Month: October 2018

Being a voice for advocacy

I’m breaking protocol slightly by writing this, because it’s about one of my children.  Don’t worry- I have not abandoned my core principles, I will be asking him prior to posting whether I have his permission to post it.  I want to write it all out first, now, because frankly it’s 5:25am and the house is still quiet. The wee tyrants have not yet risen to take over another day.

And so, here we go…

I want to talk about a couple of things that happened very recently, because they bring up a couple of Very Important Points.
The first thing happened during a review of Speedy’s* school supports.  This meeting took place because during last years Individualized Education Plan (IEP) meeting, we insisted on talking about our main concern for him:  the fact that one of his documented supports (and an important one for him) was not being provided. At all.

desk flipping
Image shows a drawing of a person flipping the desk in front of them, and shows the text: “Flip a table, even this meme isn’t enough to express my anger”

Soooo…. at the meeting which took place in the spring, we were promised that the missing support would start in the fall.  We all agreed that a meeting in late October would make sense, to review what supports are in place and whether his IEP is still relevant to him. We were quite relieved to discover that he is now getting all of his supports in all the right ways, and we updated the wording of the IEP to suit his current needs within the classroom.  Whew!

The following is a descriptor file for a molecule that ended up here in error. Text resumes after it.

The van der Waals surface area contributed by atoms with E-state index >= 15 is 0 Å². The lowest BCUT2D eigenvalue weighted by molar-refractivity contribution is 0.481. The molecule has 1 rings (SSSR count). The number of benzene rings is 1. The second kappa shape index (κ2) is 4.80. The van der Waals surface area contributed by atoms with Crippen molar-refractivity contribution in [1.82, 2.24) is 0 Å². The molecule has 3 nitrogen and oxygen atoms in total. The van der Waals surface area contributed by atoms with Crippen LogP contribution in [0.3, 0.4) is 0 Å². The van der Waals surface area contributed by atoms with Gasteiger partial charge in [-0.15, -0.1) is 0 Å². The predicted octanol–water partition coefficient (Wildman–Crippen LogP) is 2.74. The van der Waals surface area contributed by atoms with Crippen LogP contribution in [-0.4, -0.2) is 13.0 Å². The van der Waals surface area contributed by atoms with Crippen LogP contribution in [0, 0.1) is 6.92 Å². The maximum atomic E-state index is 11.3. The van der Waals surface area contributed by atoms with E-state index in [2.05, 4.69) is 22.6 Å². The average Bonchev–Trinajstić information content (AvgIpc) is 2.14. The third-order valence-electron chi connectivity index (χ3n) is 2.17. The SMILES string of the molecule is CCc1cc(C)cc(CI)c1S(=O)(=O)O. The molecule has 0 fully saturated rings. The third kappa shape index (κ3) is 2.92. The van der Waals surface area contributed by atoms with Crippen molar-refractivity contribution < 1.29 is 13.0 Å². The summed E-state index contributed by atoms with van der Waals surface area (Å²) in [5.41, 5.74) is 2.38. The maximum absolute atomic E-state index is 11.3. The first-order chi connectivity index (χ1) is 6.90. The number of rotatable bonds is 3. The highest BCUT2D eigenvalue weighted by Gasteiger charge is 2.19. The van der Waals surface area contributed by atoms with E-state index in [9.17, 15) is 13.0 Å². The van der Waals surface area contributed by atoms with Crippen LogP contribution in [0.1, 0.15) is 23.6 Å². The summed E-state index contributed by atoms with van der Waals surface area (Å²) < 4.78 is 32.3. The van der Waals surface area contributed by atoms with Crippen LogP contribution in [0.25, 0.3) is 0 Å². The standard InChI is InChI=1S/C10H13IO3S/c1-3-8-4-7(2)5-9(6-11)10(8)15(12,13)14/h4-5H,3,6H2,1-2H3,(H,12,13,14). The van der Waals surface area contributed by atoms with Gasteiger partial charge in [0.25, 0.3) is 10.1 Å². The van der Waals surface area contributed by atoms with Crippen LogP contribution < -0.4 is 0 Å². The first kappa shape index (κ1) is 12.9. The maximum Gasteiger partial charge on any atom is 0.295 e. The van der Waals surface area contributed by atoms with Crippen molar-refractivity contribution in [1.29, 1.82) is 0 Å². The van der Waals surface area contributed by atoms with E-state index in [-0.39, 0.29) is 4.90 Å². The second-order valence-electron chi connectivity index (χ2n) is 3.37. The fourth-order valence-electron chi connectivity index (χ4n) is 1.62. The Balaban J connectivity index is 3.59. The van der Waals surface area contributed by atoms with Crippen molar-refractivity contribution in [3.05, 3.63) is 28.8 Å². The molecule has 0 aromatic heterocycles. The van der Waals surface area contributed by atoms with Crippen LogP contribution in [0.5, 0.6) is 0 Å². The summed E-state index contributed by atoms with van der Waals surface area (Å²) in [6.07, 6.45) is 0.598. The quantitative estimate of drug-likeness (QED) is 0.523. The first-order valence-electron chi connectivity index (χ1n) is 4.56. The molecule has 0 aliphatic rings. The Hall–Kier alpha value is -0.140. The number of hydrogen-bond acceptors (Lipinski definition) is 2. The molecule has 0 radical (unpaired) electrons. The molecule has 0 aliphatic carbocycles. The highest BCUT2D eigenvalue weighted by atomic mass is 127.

During the course of the meeting, his primary teacher told us about a really cool moment that Speedy had recently.  There was a group of puppeteers coming to the school to put on a presentation about being together in a setting with kids who might be different.

Speedy raised his hand with a true sense of purpose and said “I have a disability!  I am autistic and I have ADHD and there are LOTS of kids who are autistic and it means that their brains work a little differently!” One of the people from the puppet group replied, “wow! You really know a lot about autism”, to which he apparently looked at her and said “well of course I do! I’m autistic!”

Let’s unpack what just happened.

In that moment, by being SUPER EXCITED about autism (hint: he’s super excited about most things, and I’m so glad this is one of them), he just taught an entire room of children AND adults that we don’t need to whisper about this.  We don’t hide from it.  We celebrate our differences and we learn how to support each other through struggles.  The big, giant takeaway here is that being autistic need not be considered an embarrassment any more.  Feeling stimmy? Get those hands flappin’!  Feel like singing the theme song to Winnie the Pooh on an endless loop through Target? DO IT.  Want to carry a weighted stuffed animal everywhere because it helps you feel less anxious? That’s brilliant! Where can I get one?
The point is, neurotypical people have a LOT to learn about us.  Why not let us tell you what it’s like?